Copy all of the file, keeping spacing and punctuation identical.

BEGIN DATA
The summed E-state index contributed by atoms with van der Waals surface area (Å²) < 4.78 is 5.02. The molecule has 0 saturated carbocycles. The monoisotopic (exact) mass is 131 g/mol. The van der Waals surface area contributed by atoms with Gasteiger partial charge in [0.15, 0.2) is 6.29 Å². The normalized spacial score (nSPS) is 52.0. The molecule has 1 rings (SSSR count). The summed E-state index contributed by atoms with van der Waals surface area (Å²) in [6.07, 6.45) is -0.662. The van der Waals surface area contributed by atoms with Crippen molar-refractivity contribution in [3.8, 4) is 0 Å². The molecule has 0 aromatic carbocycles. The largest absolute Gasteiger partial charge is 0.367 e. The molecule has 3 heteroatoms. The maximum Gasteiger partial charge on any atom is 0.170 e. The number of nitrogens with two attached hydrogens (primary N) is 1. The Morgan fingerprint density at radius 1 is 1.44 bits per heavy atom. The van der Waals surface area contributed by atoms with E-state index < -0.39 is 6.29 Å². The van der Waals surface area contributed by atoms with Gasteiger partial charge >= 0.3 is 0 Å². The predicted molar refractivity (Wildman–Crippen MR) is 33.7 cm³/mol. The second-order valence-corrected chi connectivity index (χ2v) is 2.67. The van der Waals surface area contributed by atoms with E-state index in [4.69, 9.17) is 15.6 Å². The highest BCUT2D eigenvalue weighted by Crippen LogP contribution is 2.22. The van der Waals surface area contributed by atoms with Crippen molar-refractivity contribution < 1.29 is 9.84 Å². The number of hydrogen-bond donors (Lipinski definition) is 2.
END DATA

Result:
The summed E-state index contributed by atoms with van der Waals surface area (Å²) < 4.78 is 5.02. The molecule has 0 saturated carbocycles. The monoisotopic (exact) mass is 131 g/mol. The van der Waals surface area contributed by atoms with Gasteiger partial charge in [0.15, 0.2) is 6.29 Å². The normalized spacial score (nSPS) is 52.0. The molecule has 1 rings (SSSR count). The summed E-state index contributed by atoms with van der Waals surface area (Å²) in [6.07, 6.45) is -0.662. The van der Waals surface area contributed by atoms with Crippen molar-refractivity contribution in [3.8, 4) is 0 Å². The molecule has 0 aromatic carbocycles. The largest absolute Gasteiger partial charge is 0.367 e. The molecule has 3 heteroatoms. The maximum Gasteiger partial charge on any atom is 0.170 e. The number of nitrogens with two attached hydrogens (primary N) is 1. The Morgan fingerprint density at radius 1 is 1.44 bits per heavy atom. The van der Waals surface area contributed by atoms with E-state index < -0.39 is 6.29 Å². The van der Waals surface area contributed by atoms with Gasteiger partial charge >= 0.3 is 0 Å². The predicted molar refractivity (Wildman–Crippen MR) is 33.7 cm³/mol. The second-order valence-corrected chi connectivity index (χ2v) is 2.67. The van der Waals surface area contributed by atoms with E-state index in [4.69, 9.17) is 15.6 Å². The highest BCUT2D eigenvalue weighted by Crippen LogP contribution is 2.22. The van der Waals surface area contributed by atoms with Crippen molar-refractivity contribution < 1.29 is 9.84 Å². The number of hydrogen-bond donors (Lipinski definition) is 2.